My visit to Dr Urcuyo was comforting in that I came away reassured that I'm not about to expire from the mastitis.  But his lack of interest/ability to help me means that I'm left to deal with the illness on my own.  He's given me two choices – he can cure me by using drugs to stop my lactation, thus forcing me to wean Petra cold-turkey, or I can put up with the mastitis.  Neither choice is at all appealing.  What I need is help to wean Petra gently without making myself sicker, or ideally, help recovering.  Unfortunately that's not available here.

We go to Vancouver in two weeks.  I'm not sure that I can wait that long though.  I'm tired and am finding the everlasting illness increasingly draining and stressful.  Antibiotics have just suppressed the worst of the symptoms, not resolved them.  Each time I finish a course, my fever goes back up.  It would seem, therefore, that I'm going to stay in the state that I'm in for the foreseeable future.  It's a big thing to ask of myself – pack up here, fly to Vancouver, pack up there, fly to New Zealand, and get settled while dealing with an infection and fever.  Instead of organising our possessions and enjoying the visit to Vancouver and the arrival in New Zealand, I'll be focused on trying to resolve the mastitis.

And, I don't want to wean Petra abruptly while we're travelling because she'll already being going through enough upheaval without me withholding the breast as well.  So if I don't do it now, I'm facing the possibility of feeling crappy for another couple of months at least while I go through a slow weaning.

These things have me asking myself whether it might be time to stop trying to fight the mastitis and just take the pill to stop my milk supply.  Dr Urcuyo assures me that this would cure me.  If I do it now, I'll feel better and Petra will have recovered from the shock of the abrupt weaning before we start travelling.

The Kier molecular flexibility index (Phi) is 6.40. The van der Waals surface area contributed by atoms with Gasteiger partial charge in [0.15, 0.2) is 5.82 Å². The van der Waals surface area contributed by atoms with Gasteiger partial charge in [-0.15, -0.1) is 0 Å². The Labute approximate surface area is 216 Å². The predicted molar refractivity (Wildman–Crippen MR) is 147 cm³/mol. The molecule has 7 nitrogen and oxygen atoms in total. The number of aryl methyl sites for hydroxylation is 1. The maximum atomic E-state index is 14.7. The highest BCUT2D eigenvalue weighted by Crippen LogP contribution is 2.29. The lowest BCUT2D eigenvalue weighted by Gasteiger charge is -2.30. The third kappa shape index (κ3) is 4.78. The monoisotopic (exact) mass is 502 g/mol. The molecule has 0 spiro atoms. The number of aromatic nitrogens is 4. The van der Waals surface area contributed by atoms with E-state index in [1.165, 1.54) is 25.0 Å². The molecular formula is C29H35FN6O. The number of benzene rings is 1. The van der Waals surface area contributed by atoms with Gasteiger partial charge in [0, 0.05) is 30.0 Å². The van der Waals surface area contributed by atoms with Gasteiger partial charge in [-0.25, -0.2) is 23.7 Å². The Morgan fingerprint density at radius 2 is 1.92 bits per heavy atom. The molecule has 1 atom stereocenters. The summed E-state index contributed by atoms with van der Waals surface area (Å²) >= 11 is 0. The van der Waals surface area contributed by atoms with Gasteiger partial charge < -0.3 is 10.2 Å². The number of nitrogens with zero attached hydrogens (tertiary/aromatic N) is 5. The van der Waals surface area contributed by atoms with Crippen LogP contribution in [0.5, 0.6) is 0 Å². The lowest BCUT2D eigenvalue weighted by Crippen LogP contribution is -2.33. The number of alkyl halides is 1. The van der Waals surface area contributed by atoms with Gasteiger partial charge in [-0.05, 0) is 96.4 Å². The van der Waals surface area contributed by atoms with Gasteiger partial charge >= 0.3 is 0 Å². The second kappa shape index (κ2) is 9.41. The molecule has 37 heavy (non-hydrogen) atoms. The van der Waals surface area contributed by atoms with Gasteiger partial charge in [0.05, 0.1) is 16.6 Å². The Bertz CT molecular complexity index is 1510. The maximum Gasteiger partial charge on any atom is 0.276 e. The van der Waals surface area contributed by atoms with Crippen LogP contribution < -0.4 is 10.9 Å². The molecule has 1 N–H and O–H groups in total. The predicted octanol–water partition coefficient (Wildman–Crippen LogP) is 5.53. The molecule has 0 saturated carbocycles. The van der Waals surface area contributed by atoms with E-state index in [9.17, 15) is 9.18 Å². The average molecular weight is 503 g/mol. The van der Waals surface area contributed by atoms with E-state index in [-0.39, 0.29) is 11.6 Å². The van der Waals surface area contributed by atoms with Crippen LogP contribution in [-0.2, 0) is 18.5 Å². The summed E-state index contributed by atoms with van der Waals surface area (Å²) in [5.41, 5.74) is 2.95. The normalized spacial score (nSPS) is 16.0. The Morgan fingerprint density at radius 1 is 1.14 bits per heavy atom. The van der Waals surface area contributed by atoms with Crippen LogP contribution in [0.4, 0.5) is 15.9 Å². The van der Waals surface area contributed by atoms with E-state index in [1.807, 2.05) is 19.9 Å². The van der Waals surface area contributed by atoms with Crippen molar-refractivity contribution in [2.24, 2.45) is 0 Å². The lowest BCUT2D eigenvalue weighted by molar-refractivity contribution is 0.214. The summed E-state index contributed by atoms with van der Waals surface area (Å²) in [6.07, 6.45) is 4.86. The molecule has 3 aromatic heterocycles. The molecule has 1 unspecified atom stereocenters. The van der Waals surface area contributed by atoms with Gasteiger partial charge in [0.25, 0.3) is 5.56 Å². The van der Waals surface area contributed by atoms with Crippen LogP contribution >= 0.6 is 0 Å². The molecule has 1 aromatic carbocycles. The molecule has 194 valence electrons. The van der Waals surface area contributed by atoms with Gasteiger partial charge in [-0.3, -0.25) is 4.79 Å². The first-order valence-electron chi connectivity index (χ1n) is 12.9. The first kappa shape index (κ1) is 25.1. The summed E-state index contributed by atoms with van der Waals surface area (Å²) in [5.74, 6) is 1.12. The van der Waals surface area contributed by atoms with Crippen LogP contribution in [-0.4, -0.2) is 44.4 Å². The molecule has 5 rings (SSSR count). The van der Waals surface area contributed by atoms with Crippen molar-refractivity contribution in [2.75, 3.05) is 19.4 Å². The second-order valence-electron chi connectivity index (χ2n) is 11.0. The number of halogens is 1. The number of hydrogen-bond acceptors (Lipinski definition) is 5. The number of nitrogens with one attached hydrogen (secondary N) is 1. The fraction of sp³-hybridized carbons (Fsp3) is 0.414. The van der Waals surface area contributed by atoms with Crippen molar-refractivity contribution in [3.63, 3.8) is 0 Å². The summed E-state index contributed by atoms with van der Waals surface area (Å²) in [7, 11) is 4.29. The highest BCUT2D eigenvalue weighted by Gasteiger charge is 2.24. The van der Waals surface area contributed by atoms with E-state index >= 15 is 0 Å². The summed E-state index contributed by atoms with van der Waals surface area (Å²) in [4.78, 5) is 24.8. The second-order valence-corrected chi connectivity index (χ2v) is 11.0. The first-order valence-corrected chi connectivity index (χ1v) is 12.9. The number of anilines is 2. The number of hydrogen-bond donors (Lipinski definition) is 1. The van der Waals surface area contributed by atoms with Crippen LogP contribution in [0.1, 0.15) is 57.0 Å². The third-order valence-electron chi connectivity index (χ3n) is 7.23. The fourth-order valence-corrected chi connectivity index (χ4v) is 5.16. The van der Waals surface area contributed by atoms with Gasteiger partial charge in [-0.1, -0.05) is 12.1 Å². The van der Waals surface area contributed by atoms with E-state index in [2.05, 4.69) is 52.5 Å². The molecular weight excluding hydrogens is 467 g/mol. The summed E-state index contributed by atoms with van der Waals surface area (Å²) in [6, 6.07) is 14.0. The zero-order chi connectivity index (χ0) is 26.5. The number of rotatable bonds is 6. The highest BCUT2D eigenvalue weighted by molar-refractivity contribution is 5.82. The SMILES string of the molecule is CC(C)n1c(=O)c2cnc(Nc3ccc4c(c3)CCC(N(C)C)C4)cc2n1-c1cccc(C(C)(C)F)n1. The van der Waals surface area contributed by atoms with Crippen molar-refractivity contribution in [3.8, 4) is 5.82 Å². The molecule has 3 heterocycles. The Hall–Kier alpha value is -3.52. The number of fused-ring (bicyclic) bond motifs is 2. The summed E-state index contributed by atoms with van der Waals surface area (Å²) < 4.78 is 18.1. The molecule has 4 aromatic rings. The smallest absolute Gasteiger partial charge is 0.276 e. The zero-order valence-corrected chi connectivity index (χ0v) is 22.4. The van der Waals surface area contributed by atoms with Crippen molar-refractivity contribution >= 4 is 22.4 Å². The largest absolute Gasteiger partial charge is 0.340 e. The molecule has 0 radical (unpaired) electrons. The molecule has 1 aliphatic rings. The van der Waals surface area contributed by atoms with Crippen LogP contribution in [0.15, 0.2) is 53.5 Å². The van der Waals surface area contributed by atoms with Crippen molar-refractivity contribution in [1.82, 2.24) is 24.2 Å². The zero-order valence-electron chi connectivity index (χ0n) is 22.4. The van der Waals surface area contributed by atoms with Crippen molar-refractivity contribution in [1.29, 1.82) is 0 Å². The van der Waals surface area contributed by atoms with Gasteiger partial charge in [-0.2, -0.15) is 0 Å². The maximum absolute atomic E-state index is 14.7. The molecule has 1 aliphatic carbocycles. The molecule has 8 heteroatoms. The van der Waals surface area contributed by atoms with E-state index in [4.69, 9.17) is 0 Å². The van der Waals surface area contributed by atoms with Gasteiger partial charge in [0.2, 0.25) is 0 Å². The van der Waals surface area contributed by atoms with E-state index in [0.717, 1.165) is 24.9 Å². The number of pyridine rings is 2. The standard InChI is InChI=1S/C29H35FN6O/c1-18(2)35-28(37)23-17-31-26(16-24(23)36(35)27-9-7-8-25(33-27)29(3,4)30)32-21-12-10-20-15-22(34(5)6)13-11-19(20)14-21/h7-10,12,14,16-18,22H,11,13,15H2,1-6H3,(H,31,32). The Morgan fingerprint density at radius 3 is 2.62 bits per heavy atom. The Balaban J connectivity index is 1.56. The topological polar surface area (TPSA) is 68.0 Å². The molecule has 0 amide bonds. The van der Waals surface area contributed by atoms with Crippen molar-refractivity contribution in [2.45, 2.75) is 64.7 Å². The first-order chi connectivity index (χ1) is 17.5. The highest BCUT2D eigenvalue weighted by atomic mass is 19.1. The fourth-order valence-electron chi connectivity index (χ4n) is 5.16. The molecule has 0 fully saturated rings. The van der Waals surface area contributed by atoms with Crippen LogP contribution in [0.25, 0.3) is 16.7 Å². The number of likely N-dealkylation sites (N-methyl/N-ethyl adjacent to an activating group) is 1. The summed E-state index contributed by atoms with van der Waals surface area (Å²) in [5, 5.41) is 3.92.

However, I can marshall compelling arguments for continuing to breastfeed as well.  Petra's not ready to stop breastfeeding.  She's eating solid food with more gusto now, but she doesn't drink from a bottle and turns her nose up at formula.  We're practicing with formula in a bottle, but at the moment, a quick wean would involve basically starving her into submission.

Breastfeeding is not just about food either, something that the non-breastfeeders amongst us don't seem to recognise.  It's also about solace, comfort, love, and security for Petra.  If she's tired or unwell or overwhelmed or just in need of a snuggle a snack will soothe her.  Forcibly weaning her would mean abruptly denying her those comforts.  It seems such a violent wrenching thing to do that I have trouble even thinking about it.  We'd work out other comforts of course, but I imagine that the transition will be very hard for all of us. 

Because breastfeeding is so important to Petra, and to me as well, I want to be sure that I've done all I can to get better.  I wonder if I should hold on until Vancouver just in case someone can put me back together or help me wean more gently.  And I wonder whether I am really sick enough to justify doing something drastic like taking a pill to stop my lactation.  I'm not dying after all, I don't have an abscess or a really high fever.  I'm just mildly feverish and tired and stuck on antibiotics.

I'm going round and round without getting any closer to a decision.  Time's passing all the while, so if I don't decide soon the decision will be made by default.  I'll be going to Vancouver sick and probably staying that way until we get to Dunedin.

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10 Responses to Decisions

  1. Tami says: